It’s been seven years since the “Saw” franchise issued its final chapter. To put that into perspective Freddy Krueger was on hiatus for only three years after “The Final Nightmare” and Jason came back from his “Final Chapter” after one year. So in terms of finality, the “Saw” franchise did have a pretty nice long break. The question is, did this break give the series ample time to recharge it’s batteries or should it have stayed dead?
It’s been ten years since the death of the infamous killer known as Jigsaw; however, when mutilated bodies start turning up Detective Halloran (Callum Keith Rennie) and Coroner Logan Nelson (Matt Passmore) begin to suspect that a new game is underway. But who is the mastermind of this latest game? Is it a copycat killer? One of their own? Or has Jigsaw himself returned from the grave?
Despite being the eighth entry in a long running franchise, “Jigsaw” is actually a pretty good jumping on point for newcomers. There have been a lot of twists and turns over the course of the last seven films, but “Jigsaw” largely ignores a lot of the details revealed in the films past part three. If you wanted to take someone to see their very first “Saw” film (like I did), the only two important things they need to know is who Jigsaw was and that he’s now considered to be dead. The film doesn’t touch on anything related to Doctor Gordon or Detective Hoffman. I don’t think they’ve necessarily been retconned out of the series, but they’re an interesting omission and I’ll be curious to see if future films will want to bring them back.
Despite having a new name, fans of the “Saw” series will recognize that “Jigsaw” shares a lot of familiar story beats. The meat of the film centers on the people stuck in Jigsaw’s trap and that narrative thread is broken up with the investigation that Logan and Halloran are undertaking. And the film is, of course, filled with the crazy twists and revelations that have become synonymous with the series. On one hand it’s a little disappointing that they didn’t take this opportunity to completely break the mold and set out to challenge expectations. However, there’s something comforting about a long running horror franchise sticking to a formula. To a certain extent people return to these films because they know exactly what they’re going to get and there’s sort of an obligation there on the filmmakers part to accommodate that.
Anyways, my favorite part of the “Saw” franchise has always been the cop plot. The part of the story that focuses on the surrounding police investigation. In the past these have been pretty hilarious affairs as the cops wind up being the stupidest people involved in the game. In “Jigsaw” the cops are only marginally brighter, but it helps that they have higher quality actors. Matt Passmore, for example, is a breath of fresh air. I used to watch him on the A&E series “Glades” where he played another cop, but he had buckets of charisma and some of that shines through in his performance here. The guy has range and it’s good to see him explore the horror genre. Callum does an excellent job portraying a skeezy cop without being over the top maniacal. He just plays it straight and plays a good asshole who you believe could be up to some very nefarious things. Even cops who have a smaller role in the film, like Cle Bennett as Detective Keith, give good solid performances. As a whole, this may be the best well-rounded cast to appear in a “Saw” film since part three.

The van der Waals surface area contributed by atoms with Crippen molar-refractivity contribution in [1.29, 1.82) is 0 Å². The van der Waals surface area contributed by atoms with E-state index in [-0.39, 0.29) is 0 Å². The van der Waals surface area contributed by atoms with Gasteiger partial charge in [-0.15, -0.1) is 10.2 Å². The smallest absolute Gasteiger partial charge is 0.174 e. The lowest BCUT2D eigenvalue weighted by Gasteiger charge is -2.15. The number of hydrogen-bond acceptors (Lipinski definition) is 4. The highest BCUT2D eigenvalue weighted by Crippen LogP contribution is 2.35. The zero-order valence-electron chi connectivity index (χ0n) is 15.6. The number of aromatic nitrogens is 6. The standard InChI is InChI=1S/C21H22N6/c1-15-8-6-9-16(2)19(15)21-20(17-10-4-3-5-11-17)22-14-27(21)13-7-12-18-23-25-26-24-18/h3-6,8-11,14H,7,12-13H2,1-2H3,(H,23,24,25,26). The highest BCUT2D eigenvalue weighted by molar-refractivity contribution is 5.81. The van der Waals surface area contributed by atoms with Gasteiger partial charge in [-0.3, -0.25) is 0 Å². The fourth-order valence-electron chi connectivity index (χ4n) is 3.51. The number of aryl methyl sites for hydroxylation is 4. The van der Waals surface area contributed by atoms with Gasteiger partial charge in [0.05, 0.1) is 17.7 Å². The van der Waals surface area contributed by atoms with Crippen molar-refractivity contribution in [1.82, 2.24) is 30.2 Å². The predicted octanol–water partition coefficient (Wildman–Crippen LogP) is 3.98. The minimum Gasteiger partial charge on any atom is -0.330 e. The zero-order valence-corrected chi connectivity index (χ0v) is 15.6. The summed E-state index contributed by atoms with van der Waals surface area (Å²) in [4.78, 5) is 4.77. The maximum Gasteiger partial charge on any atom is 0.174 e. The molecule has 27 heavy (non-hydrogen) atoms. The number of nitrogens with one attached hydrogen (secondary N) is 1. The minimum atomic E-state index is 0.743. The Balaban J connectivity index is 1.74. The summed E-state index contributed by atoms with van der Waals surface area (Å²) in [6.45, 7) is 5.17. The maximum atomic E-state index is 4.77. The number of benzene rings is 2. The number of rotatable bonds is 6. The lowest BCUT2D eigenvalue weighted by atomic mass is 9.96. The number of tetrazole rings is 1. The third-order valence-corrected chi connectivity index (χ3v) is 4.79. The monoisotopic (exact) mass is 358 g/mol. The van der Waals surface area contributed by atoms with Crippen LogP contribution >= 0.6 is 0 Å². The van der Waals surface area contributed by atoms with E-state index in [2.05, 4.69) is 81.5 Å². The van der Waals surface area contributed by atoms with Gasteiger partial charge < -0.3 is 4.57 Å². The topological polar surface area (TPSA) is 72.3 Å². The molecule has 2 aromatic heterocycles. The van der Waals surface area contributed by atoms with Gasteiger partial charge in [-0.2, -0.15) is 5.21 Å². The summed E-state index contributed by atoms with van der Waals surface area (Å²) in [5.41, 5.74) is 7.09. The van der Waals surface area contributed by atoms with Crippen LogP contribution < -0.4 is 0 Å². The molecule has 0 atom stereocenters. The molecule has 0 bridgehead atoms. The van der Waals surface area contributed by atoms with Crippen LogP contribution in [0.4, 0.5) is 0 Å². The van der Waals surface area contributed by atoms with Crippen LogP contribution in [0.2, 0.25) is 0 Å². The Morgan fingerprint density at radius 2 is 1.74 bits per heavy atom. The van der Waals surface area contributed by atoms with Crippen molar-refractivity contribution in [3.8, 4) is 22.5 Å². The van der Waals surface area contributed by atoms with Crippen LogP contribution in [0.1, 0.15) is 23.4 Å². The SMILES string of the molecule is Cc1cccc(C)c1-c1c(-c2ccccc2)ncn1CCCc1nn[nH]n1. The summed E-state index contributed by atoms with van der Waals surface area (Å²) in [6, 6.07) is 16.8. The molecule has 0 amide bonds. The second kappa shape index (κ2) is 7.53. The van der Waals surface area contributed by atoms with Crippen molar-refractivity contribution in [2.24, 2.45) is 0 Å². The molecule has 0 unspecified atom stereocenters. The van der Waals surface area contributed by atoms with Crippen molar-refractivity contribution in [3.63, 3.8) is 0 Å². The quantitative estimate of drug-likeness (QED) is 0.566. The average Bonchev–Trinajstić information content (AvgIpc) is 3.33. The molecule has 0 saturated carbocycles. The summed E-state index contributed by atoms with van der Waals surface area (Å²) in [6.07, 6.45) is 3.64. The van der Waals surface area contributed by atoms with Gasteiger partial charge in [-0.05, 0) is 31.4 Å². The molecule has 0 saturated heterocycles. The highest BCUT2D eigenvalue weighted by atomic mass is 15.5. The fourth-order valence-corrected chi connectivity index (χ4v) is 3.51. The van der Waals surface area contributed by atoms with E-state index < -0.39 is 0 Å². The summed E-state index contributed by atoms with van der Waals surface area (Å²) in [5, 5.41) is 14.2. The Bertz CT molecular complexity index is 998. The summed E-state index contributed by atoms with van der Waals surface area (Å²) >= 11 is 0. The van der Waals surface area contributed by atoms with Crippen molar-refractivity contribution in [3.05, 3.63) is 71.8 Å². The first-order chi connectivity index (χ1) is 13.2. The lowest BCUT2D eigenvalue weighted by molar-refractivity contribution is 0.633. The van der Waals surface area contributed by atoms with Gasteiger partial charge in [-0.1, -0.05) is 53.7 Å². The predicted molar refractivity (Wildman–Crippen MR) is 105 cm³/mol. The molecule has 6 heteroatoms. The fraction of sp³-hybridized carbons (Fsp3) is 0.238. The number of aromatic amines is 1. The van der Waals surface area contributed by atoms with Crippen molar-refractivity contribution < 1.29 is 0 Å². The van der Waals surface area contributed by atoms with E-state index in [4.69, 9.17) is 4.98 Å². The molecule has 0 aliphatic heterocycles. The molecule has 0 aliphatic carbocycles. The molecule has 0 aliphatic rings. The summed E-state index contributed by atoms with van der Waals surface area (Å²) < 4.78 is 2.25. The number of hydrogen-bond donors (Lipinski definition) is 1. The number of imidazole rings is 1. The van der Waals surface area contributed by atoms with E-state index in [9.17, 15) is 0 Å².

“Jigsaw” is also the cleanest looking film in the series. It’s very bright and well put together. The “Saw” series has always had a grungy look to it, but towards the end it started to make the films feel like they had a cheap quality to them like they were direct to DVD features. “Jigsaw” brightens things up and loses the grungy aesthetic in favor of a more traditional look. Some people might not appreciate the updated look, but I’m thankful for it. That grungy look was a relic of the ’00s and having watched the entire “Saw” series recently, I can tell you that it doesn’t hold up very well.
Probably my only complaint about this one is that it feels slightly toned down from previous “Saw” films. The traps aren’t as vicious as previous ones and most are rather unremarkable. Only one in particular stands out in my mind and that’s probably because it features the most gruesome death in the film. I won’t spoil it here, but you’ll definitely know it when you see it. There’s certainly blood to be had in the film, but I didn’t feel myself squirming in my seat and wincing like I did with previous entries.
Overall, I thought this was an excellent return for the series and one that left me eager to see where things go from here. I feel like they waited just long enough for my interest to be renewed in the “Saw” franchise and the pieces put into play in this film are a good starting point for future entries. For those that are fatigued by the series and are hoping for something completely different, this film isn’t for you. For long time fans eager to return to the series this may do the trick, but you may leave feeling upset that the film doesn’t pick up the pieces left after “The Final Chapter.” And for newcomers, this is an excellent jumping on point if you want to see what the “Saw” series is all about.